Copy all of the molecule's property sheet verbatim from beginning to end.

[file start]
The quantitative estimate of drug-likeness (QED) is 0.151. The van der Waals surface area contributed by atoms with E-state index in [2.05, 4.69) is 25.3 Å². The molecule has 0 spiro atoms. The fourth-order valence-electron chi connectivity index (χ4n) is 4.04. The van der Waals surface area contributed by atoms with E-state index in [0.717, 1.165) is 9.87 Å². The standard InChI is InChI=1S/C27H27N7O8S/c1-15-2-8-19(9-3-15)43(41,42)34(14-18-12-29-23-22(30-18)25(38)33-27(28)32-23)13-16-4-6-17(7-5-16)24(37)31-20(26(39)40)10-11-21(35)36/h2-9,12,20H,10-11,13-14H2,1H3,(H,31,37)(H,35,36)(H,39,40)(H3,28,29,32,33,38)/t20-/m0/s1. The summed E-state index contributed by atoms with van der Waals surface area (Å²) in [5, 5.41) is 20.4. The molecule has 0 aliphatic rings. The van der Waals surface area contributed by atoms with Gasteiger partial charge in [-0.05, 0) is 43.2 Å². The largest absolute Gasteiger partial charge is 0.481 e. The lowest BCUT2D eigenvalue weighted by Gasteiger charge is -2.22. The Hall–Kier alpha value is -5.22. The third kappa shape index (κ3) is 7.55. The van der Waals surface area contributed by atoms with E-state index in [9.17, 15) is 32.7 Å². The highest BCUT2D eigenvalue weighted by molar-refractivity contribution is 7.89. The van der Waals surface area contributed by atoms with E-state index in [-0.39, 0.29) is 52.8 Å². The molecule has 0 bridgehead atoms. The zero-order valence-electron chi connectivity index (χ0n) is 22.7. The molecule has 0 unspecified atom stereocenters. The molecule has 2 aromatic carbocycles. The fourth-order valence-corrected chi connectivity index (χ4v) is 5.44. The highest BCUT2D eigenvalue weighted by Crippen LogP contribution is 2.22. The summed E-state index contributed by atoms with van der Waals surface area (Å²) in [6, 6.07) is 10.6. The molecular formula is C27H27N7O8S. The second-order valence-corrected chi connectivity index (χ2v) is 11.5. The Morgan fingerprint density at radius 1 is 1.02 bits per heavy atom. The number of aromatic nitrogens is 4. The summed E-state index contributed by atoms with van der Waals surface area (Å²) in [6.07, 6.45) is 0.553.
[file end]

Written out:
The quantitative estimate of drug-likeness (QED) is 0.151. The van der Waals surface area contributed by atoms with E-state index in [2.05, 4.69) is 25.3 Å². The molecule has 0 spiro atoms. The fourth-order valence-electron chi connectivity index (χ4n) is 4.04. The van der Waals surface area contributed by atoms with E-state index in [0.717, 1.165) is 9.87 Å². The standard InChI is InChI=1S/C27H27N7O8S/c1-15-2-8-19(9-3-15)43(41,42)34(14-18-12-29-23-22(30-18)25(38)33-27(28)32-23)13-16-4-6-17(7-5-16)24(37)31-20(26(39)40)10-11-21(35)36/h2-9,12,20H,10-11,13-14H2,1H3,(H,31,37)(H,35,36)(H,39,40)(H3,28,29,32,33,38)/t20-/m0/s1. The summed E-state index contributed by atoms with van der Waals surface area (Å²) in [5, 5.41) is 20.4. The molecule has 0 aliphatic rings. The van der Waals surface area contributed by atoms with Gasteiger partial charge in [-0.05, 0) is 43.2 Å². The largest absolute Gasteiger partial charge is 0.481 e. The lowest BCUT2D eigenvalue weighted by Gasteiger charge is -2.22. The Hall–Kier alpha value is -5.22. The third kappa shape index (κ3) is 7.55. The van der Waals surface area contributed by atoms with E-state index in [9.17, 15) is 32.7 Å². The highest BCUT2D eigenvalue weighted by molar-refractivity contribution is 7.89. The van der Waals surface area contributed by atoms with E-state index in [-0.39, 0.29) is 52.8 Å². The molecule has 0 bridgehead atoms. The zero-order valence-electron chi connectivity index (χ0n) is 22.7. The molecule has 0 unspecified atom stereocenters. The molecule has 2 aromatic carbocycles. The fourth-order valence-corrected chi connectivity index (χ4v) is 5.44. The highest BCUT2D eigenvalue weighted by Crippen LogP contribution is 2.22. The summed E-state index contributed by atoms with van der Waals surface area (Å²) in [6, 6.07) is 10.6. The molecular formula is C27H27N7O8S. The second-order valence-corrected chi connectivity index (χ2v) is 11.5. The Morgan fingerprint density at radius 1 is 1.02 bits per heavy atom. The number of aromatic nitrogens is 4. The summed E-state index contributed by atoms with van der Waals surface area (Å²) in [6.07, 6.45) is 0.553.